These days more and more people are needing physiotherapy but there is a serious lack of trained professionals employed by the health service in Malaga, says the president of the College of Physiotherapists of Andalucía, Juan Manuel Nieblas, in this interview. He says at least 400 are needed, twice the present number, because some patients are having to wait an unacceptably long time for their treatment. Nieblas has just been appointed president of the Professional Health Union of Malaga (Uprosama) with a two-year mandate. Uprosama has members from 11 different professional colleges in the health field.
What questions have arisen and achievements have there been since 23 September 2017, when you became president of the College of Physiotherapists?
We have reduced the fees that the members pay every three months, and we have maintained all the services we provide. We have also improved relations with the Andalusian Health Service, as they had deteriorated. As a result of that we have achieved 69 new physiotherapy posts at health centres, and another 200 are going to be appointed in February under the OPE employment scheme.
How many physiotherapists are there in Andalucía at the moment?
The College has 7,400 fee-paying members, of whom 1,450 are in Malaga province.
How many more do you believe the health service in Malaga needs?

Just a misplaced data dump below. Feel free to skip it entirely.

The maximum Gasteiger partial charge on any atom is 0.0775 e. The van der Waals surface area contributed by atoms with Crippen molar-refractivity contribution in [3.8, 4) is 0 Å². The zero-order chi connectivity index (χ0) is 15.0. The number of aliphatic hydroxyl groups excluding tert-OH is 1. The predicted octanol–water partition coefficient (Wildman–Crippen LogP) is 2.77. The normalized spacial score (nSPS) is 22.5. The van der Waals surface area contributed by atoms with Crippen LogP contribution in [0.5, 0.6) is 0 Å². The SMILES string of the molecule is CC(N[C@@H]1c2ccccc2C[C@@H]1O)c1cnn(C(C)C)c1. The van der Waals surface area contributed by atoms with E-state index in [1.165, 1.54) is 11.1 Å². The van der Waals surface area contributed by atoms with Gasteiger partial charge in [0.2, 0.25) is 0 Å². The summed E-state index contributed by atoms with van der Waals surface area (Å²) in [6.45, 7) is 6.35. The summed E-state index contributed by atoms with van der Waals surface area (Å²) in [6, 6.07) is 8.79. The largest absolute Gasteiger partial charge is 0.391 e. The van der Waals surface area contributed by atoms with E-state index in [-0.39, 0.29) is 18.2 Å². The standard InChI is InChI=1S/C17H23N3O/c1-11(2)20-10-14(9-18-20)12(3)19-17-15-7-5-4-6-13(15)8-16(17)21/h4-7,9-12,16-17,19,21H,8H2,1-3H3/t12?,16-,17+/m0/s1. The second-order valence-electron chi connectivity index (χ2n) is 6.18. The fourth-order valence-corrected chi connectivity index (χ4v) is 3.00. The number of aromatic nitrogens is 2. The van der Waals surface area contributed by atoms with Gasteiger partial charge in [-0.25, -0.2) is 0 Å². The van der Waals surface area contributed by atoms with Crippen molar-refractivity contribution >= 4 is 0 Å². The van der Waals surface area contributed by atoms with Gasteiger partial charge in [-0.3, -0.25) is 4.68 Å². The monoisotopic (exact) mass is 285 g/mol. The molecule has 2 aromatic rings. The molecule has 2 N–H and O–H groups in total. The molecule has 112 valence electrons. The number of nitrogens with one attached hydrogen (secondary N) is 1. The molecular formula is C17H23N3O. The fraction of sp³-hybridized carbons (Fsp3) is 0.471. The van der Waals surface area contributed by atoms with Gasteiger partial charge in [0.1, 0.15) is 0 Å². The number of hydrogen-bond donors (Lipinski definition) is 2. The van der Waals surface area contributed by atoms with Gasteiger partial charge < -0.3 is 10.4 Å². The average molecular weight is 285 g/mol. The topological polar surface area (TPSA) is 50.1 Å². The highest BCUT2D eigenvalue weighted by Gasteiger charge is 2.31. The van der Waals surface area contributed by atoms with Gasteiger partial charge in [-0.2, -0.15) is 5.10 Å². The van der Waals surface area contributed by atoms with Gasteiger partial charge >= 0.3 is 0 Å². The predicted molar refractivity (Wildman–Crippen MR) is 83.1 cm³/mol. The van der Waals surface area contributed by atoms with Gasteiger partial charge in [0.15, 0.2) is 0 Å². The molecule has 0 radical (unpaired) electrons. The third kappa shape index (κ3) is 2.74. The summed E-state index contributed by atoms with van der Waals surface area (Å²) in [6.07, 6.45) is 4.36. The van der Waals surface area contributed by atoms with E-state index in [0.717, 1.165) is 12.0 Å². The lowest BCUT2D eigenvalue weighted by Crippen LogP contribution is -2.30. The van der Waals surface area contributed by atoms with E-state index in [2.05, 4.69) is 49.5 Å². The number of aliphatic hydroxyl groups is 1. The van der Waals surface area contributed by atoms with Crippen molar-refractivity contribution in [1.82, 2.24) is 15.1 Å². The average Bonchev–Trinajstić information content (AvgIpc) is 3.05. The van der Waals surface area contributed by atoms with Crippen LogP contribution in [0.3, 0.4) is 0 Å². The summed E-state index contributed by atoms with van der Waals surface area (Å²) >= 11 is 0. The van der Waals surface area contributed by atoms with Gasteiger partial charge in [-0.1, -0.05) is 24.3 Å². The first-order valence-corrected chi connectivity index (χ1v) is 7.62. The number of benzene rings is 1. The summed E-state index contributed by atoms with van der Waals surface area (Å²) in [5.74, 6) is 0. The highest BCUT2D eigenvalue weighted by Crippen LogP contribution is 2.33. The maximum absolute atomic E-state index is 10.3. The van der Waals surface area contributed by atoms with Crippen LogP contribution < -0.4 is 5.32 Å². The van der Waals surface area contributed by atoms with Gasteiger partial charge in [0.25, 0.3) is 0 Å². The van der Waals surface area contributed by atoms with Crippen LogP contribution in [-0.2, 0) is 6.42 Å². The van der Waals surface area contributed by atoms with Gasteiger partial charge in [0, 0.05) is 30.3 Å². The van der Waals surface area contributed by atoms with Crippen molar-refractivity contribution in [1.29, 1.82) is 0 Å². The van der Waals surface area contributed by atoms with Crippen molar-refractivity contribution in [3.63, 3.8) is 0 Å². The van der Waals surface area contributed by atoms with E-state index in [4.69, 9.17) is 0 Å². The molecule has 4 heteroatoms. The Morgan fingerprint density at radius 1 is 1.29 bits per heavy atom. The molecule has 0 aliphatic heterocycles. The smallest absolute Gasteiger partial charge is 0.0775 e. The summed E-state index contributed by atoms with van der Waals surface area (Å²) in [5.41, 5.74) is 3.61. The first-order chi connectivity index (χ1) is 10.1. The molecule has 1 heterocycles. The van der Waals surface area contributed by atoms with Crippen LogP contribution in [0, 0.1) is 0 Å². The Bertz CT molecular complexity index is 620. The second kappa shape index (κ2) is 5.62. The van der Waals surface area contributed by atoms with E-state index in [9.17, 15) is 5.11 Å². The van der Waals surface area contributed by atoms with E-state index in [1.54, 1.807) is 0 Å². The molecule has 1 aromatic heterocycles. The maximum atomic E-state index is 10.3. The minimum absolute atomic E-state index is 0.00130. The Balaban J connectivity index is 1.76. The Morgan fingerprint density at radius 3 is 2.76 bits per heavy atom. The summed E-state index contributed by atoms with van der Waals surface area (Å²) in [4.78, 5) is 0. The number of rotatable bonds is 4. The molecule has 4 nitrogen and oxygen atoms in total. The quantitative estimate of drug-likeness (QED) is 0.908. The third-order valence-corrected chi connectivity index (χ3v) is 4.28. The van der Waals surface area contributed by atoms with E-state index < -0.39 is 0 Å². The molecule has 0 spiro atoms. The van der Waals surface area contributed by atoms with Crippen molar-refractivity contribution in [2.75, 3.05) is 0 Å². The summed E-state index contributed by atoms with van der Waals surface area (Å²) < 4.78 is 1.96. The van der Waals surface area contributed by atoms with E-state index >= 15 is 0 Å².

In total we calculate that there ought to be at least 400, double the present number.
Where are they lacking the most, in health centres or hospitals?
That's a good question. Our Achilles heel, and that of the Andalusian health service, is in health centres. We are not exactly in the Champions League of European health services because our medical centres lack resources. I'm sorry to have to say this but it is a disaster. We don't have enough resources, we don't have enough professional staff, it isn't clear how they can work in the health service, many medical centres are being asked to provide services which should be the responsibility of hospitals...if the work done in health centres isn't good enough, it overloads the system in the hospitals.
Is that a problem in all the provinces of Andalucía?
It happens in all of them, but unfortunately the situation has become unsustainable in Malaga and Granada.
Has the Junta de Andalucía said it will increase the number of physiotherapists?
We're working on that. We'll have to see what happens now that there is a new regional government. Marina Álvarez, who was the Junta's Minister for Health until recently, introduced a very ambitious plan for health centres. In our case, there is a signed agreement which the new government cannot ignore, but we don't know what will happen with things which were still up in the air. The Junta had said it was committed to reviewing the number of physiotherapists in the health service every year, and gradually increasing them.
What is the situation regarding physiotherapy in the private sector in Andalucía?